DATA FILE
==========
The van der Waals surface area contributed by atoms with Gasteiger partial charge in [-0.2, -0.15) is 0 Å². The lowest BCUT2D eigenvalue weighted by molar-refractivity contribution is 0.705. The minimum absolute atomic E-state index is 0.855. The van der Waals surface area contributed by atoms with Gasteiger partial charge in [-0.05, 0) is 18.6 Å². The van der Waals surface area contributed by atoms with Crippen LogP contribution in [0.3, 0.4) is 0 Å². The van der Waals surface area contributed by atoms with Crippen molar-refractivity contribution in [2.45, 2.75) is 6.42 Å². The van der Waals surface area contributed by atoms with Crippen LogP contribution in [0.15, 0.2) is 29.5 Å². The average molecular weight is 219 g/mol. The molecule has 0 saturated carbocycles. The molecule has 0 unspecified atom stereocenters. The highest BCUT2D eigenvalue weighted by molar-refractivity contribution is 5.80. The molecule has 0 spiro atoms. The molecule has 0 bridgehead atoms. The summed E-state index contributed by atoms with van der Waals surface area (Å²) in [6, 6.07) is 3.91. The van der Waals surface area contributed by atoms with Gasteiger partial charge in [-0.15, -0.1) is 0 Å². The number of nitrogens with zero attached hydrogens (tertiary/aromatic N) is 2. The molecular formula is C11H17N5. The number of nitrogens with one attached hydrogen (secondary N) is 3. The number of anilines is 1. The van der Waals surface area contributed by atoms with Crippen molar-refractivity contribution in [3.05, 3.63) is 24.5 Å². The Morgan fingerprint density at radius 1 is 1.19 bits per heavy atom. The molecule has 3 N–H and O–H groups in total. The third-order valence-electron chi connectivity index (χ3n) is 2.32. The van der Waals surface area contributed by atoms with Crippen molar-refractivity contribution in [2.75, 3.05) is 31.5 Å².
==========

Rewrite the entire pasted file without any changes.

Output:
The van der Waals surface area contributed by atoms with Gasteiger partial charge in [-0.2, -0.15) is 0 Å². The lowest BCUT2D eigenvalue weighted by molar-refractivity contribution is 0.705. The minimum absolute atomic E-state index is 0.855. The van der Waals surface area contributed by atoms with Gasteiger partial charge in [-0.05, 0) is 18.6 Å². The van der Waals surface area contributed by atoms with Crippen LogP contribution in [0.3, 0.4) is 0 Å². The van der Waals surface area contributed by atoms with Crippen molar-refractivity contribution in [2.45, 2.75) is 6.42 Å². The van der Waals surface area contributed by atoms with Crippen LogP contribution in [0.15, 0.2) is 29.5 Å². The average molecular weight is 219 g/mol. The molecule has 0 saturated carbocycles. The molecule has 0 unspecified atom stereocenters. The highest BCUT2D eigenvalue weighted by molar-refractivity contribution is 5.80. The molecule has 0 spiro atoms. The molecule has 0 bridgehead atoms. The summed E-state index contributed by atoms with van der Waals surface area (Å²) in [6, 6.07) is 3.91. The van der Waals surface area contributed by atoms with Gasteiger partial charge in [-0.15, -0.1) is 0 Å². The number of nitrogens with zero attached hydrogens (tertiary/aromatic N) is 2. The molecular formula is C11H17N5. The number of nitrogens with one attached hydrogen (secondary N) is 3. The number of anilines is 1. The van der Waals surface area contributed by atoms with Crippen molar-refractivity contribution in [3.05, 3.63) is 24.5 Å². The Morgan fingerprint density at radius 1 is 1.19 bits per heavy atom. The molecule has 3 N–H and O–H groups in total. The third-order valence-electron chi connectivity index (χ3n) is 2.32. The van der Waals surface area contributed by atoms with Crippen molar-refractivity contribution in [2.75, 3.05) is 31.5 Å².